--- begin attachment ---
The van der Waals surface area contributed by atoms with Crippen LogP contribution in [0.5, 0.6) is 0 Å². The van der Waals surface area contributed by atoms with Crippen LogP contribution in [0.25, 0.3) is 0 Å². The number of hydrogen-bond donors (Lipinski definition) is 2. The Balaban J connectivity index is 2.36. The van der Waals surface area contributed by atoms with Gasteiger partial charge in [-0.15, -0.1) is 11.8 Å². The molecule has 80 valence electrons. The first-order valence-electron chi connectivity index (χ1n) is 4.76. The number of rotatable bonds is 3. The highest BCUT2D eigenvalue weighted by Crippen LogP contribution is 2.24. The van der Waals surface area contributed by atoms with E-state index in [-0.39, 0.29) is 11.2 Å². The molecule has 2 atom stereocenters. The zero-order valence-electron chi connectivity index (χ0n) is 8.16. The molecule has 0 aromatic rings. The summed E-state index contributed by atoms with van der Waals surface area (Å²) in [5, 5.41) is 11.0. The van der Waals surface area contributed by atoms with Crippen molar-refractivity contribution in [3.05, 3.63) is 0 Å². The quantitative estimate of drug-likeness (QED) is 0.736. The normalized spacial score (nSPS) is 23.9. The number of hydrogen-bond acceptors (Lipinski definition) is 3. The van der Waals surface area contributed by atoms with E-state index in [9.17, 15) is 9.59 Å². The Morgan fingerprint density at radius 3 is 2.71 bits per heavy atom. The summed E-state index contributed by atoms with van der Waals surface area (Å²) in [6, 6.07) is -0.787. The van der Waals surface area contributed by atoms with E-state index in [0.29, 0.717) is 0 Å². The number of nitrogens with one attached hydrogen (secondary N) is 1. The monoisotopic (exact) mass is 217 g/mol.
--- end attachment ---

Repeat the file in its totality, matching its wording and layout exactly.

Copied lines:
The van der Waals surface area contributed by atoms with Crippen LogP contribution in [0.5, 0.6) is 0 Å². The van der Waals surface area contributed by atoms with Crippen LogP contribution in [0.25, 0.3) is 0 Å². The number of hydrogen-bond donors (Lipinski definition) is 2. The Balaban J connectivity index is 2.36. The van der Waals surface area contributed by atoms with Gasteiger partial charge in [-0.15, -0.1) is 11.8 Å². The molecule has 80 valence electrons. The first-order valence-electron chi connectivity index (χ1n) is 4.76. The number of rotatable bonds is 3. The highest BCUT2D eigenvalue weighted by Crippen LogP contribution is 2.24. The van der Waals surface area contributed by atoms with E-state index in [-0.39, 0.29) is 11.2 Å². The molecule has 2 atom stereocenters. The zero-order valence-electron chi connectivity index (χ0n) is 8.16. The molecule has 0 aromatic rings. The summed E-state index contributed by atoms with van der Waals surface area (Å²) in [5, 5.41) is 11.0. The van der Waals surface area contributed by atoms with Crippen molar-refractivity contribution in [3.05, 3.63) is 0 Å². The quantitative estimate of drug-likeness (QED) is 0.736. The normalized spacial score (nSPS) is 23.9. The number of hydrogen-bond acceptors (Lipinski definition) is 3. The van der Waals surface area contributed by atoms with E-state index in [9.17, 15) is 9.59 Å². The Morgan fingerprint density at radius 3 is 2.71 bits per heavy atom. The summed E-state index contributed by atoms with van der Waals surface area (Å²) in [6, 6.07) is -0.787. The van der Waals surface area contributed by atoms with E-state index in [0.29, 0.717) is 0 Å². The number of nitrogens with one attached hydrogen (secondary N) is 1. The monoisotopic (exact) mass is 217 g/mol.